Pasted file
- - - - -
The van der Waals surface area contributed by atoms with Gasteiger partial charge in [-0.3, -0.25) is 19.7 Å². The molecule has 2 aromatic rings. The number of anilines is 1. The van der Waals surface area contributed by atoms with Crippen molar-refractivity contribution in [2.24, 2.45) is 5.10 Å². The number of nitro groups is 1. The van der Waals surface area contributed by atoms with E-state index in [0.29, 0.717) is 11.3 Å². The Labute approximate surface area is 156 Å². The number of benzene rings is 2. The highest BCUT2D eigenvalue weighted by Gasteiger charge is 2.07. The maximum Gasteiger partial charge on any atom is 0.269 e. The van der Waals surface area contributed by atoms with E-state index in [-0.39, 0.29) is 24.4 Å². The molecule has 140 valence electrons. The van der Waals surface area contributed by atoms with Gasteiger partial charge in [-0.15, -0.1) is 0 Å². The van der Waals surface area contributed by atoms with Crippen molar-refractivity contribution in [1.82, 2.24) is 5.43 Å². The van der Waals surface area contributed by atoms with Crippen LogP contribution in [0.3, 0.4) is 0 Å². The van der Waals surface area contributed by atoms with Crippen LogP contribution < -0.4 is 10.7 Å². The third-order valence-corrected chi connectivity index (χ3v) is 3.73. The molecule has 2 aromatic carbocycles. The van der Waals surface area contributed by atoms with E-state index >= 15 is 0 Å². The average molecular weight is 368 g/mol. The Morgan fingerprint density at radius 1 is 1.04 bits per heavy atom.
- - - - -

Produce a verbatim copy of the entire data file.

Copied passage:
The van der Waals surface area contributed by atoms with Gasteiger partial charge in [-0.3, -0.25) is 19.7 Å². The molecule has 2 aromatic rings. The number of anilines is 1. The van der Waals surface area contributed by atoms with Crippen molar-refractivity contribution in [2.24, 2.45) is 5.10 Å². The number of nitro groups is 1. The van der Waals surface area contributed by atoms with E-state index in [0.29, 0.717) is 11.3 Å². The Labute approximate surface area is 156 Å². The number of benzene rings is 2. The highest BCUT2D eigenvalue weighted by Gasteiger charge is 2.07. The maximum Gasteiger partial charge on any atom is 0.269 e. The van der Waals surface area contributed by atoms with E-state index in [-0.39, 0.29) is 24.4 Å². The molecule has 140 valence electrons. The van der Waals surface area contributed by atoms with Gasteiger partial charge in [-0.15, -0.1) is 0 Å². The van der Waals surface area contributed by atoms with Crippen molar-refractivity contribution in [1.82, 2.24) is 5.43 Å². The van der Waals surface area contributed by atoms with Crippen LogP contribution in [0.3, 0.4) is 0 Å². The van der Waals surface area contributed by atoms with Crippen LogP contribution < -0.4 is 10.7 Å². The third-order valence-corrected chi connectivity index (χ3v) is 3.73. The molecule has 2 aromatic carbocycles. The van der Waals surface area contributed by atoms with E-state index >= 15 is 0 Å². The average molecular weight is 368 g/mol. The Morgan fingerprint density at radius 1 is 1.04 bits per heavy atom.